An Act Of Love

I missed a call from my mom so I called her right back. I knew it must be something of the matter since she rarely called.

“I could not sleep.” Mom’s voice was weak.

“What is the matter?” I asked. “How is your health?”

“I am OK. I have been thinking of you…” She did not finish the sentence and I could hear her sobbing.

“You remembered the date, didn’t you?” My eyes got wet.

She was the only one in the family who remembered my baby’s birthday and called me.

Even though every week I speak to her on the phone, we do not usually talk about our feelings or my grief. I tried to protect her from my sorrow, just like the time they came to take care of me.

My parents flew thousands of miles to be at my bedside after they learned that I have lost Kevin. Between getting them visas and arranging for tickets, they came at the earliest possible date, 2 months after the tragedy. Once they were here, they threw themselves into the kitchen, making meals and brewing herbal Chinese figs and ginseng, to help me recover. But, we rarely talked about those bark moments. Both Joo and I kept things brief. I did not want them to go through the heart wrenching moments like I did everyday of my life. It was an act of love and protection from my side to keep everything to myself. Until one day, I could hold it any longer: It is one thing that I did not tell them much, but it is totally another for them NOT to ask. I still wanted them to ask me about Kevin, to show me they cared and to acknowledge he existed.

I had to do something: I moved the Kevin’s keepsake box from upper stair to a visible spot in the living room, the book shelf.   My mom dust that shelf everyday and she would ask me right away, I thought. Then, I waited and waited.

For three days. No one said anything or remotely made any hints to me.

My blood reached the boiling point and at any minute I could explode. I walked back and forward, and back and forward, by the bookshelf. Finally, I picked up the keepsake box, held close to my chest, raced to their bedroom and asked, “Mom and dad, do you want to meet your grandson?”

My mom smiled in tears and said, “I wanted to know this for a long time. But I did not want to make you more sad.”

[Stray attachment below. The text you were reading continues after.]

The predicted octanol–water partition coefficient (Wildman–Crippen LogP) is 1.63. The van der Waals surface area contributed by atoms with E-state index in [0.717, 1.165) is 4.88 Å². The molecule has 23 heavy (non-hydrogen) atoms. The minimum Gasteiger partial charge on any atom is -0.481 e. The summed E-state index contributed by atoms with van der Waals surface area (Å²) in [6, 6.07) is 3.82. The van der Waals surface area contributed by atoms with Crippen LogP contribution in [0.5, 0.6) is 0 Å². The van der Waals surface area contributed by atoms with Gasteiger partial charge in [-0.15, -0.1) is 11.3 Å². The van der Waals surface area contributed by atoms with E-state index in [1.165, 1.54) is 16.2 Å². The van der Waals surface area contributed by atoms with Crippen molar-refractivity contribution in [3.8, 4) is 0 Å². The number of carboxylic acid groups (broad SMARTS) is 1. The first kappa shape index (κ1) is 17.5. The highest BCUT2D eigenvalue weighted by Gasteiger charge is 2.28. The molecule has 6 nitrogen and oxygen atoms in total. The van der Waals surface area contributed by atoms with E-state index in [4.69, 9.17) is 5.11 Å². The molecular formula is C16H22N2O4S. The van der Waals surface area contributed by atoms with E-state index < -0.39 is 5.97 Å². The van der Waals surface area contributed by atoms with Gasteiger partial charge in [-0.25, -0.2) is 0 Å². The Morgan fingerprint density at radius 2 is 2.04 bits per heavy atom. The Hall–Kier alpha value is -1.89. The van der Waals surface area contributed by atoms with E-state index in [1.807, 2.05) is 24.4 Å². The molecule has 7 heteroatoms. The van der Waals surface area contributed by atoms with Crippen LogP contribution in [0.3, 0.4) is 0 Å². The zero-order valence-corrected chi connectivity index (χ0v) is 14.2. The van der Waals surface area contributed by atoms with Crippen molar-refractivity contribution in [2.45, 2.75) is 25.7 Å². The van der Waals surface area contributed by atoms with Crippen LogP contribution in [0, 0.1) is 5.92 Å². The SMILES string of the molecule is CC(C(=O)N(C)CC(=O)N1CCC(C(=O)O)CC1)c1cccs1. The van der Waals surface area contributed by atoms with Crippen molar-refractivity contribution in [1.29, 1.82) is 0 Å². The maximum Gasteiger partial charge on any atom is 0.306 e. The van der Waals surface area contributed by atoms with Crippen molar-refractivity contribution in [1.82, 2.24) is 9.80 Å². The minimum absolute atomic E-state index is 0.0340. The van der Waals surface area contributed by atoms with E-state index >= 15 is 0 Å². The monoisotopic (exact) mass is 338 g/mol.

We all do this, consciously or unconsciously, trying to protect our love ones from experiencing sorrows by not talking or sharing, as an act of love. It does just the opposite.

Let it be tears! Let it be sorrow and grief! The worst has already happened. Talking and sharing won’t make it worse.

Wallow it alone, will.

I am glad I shared and still sharing through writing.


About jasmine shei

My blog is to express my journey in finding a purpose in life, after a great loss. As I wonder in the woods, I hope I will eventually find a path to a lifelong fulfillment.
This entry was posted in Family, Infant Loss, Recovery and tagged , , , , . Bookmark the permalink.

10 Responses to An Act Of Love

  1. kazg10 says:

    Sounds like you both were waiting for a cue from the other person. Nice to know that your mum is there for you and she feels for you! She is not only mourning the loss of your son also but she almost lost you! As a mother it would have been heartbreaking for her to nearly lose you so you both are dealing with some of the same emotions. Another step forward Jasmine xx


  2. Aggie M. says:

    Beautifully written, I can feel the tension. I am glad I got to meet your parents.


  3. I am Chinese too and it’s in our culture that we are not open about feelings, especially our parent’s generation. However, parents show their love in a different way by cooking and being there as much as possible. I am more of an open person and called my mom crying every morning when I had my miscarriages. My mom would just tell me to stop crying and she did not cry with me but I knew she was just trying to be strong for me. Thinking of you!


  4. Thank you for sharing this–it is so difficult to know how to share in another person’s grief. I love how you showed that while we try to keep our grief from affecting other people, in the end, they do want to know (most of the time) how we are really doing.


  5. I agree that sharing sorrow with others may not reduce it but somehow makes it more bearable..very beautiful writing


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